Revelation HP boss was bumped on PR advice ... came from HP boss’s PR
Yesterday, the New York Times claimed HP’s board pushed out the company’s chief executive - Wall Street darling Mark Hurd - on the advice of a PR company.
APCO Worldwide managed to convince HP directors that the company would suffer months of humiliation if it did not act on allegations of sexual harassment from contractor Jodie Fisher, said the Times.
Yesterday’s stories went a long way to restoring Mr Hurd’s reputation.
It was leaked that no allegations of sexual misconduct were proven. And another high-profile tech chief executive, Oracle’s Larry Ellison, wrote an email to the Times saying “a false sexual harassment claim and some petty expense report errors led to the loss of one of Silicon Valley’s best and most respected leaders.”
Further words from Mr Ellison turned up on Forbes’ site: “The HP board just made the worst personnel decision since the idiots on the Apple board fired Steve Jobs many years ago [in 1985; he was famously recalled in 1997]. In losing Mark Hurd, the HP board failed to act in the best interest of HP’s employees, shareholders, customers and partners.”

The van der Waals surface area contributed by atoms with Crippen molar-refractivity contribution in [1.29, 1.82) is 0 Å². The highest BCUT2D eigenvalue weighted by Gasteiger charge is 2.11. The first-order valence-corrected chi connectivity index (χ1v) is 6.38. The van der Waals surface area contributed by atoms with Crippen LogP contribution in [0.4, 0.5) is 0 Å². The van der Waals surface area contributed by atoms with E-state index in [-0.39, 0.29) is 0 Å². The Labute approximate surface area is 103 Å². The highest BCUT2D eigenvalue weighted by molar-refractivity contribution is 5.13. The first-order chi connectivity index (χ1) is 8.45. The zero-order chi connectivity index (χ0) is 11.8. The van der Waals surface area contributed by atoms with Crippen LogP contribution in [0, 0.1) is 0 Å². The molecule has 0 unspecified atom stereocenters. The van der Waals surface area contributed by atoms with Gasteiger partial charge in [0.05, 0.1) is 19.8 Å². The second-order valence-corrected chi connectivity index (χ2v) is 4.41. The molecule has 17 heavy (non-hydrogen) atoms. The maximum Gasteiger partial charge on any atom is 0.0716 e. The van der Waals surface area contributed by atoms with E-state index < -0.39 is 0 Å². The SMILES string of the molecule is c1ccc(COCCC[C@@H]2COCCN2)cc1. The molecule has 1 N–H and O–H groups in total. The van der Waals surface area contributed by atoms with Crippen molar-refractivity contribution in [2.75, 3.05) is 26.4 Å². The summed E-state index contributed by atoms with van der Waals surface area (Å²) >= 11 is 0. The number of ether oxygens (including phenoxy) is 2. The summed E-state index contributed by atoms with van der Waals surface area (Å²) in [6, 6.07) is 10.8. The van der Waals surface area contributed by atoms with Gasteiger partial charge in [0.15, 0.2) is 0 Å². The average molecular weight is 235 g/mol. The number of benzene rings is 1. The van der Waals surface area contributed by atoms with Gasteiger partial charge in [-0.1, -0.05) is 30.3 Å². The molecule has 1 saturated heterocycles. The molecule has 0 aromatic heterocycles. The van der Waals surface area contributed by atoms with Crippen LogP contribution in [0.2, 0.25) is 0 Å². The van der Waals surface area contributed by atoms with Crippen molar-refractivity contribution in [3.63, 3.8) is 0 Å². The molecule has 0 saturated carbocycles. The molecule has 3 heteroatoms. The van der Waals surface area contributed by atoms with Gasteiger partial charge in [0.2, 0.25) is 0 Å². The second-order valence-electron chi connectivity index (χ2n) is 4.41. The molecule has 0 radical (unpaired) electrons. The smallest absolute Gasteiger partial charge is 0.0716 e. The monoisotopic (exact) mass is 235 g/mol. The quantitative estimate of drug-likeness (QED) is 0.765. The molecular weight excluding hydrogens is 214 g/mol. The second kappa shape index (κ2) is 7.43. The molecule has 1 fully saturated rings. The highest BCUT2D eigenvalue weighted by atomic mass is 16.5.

And Ms Fisher offered the statement that she had “never had an affair or intimate sexual relationship" with the HP chief executive.
Today comes a possible reason for such a co-ordinated flow of positive news about Mr Hurd.
According to The Wall Street Journal, the bumped boss hired his own communications outfit, Sitrick & Co, which specialises in crisis management for high-profile individuals.
Previous clients have included Paris Hilton, and former HP chair Patricia Dunn (who stood accused of instigating a campaign to snoop on the phone records of nine journalists, and others, in an effort to track down boardroom leaks).
The Journal also reveals that Mr Hurd reached a private settlement with Ms Fisher (although a Sitrick & Co spokesman still maintained that “nothing improper” took place).
According to the Journal, the HP board is plotting a communications strategy for a “counter-attack”.
Yup, that should settle things down.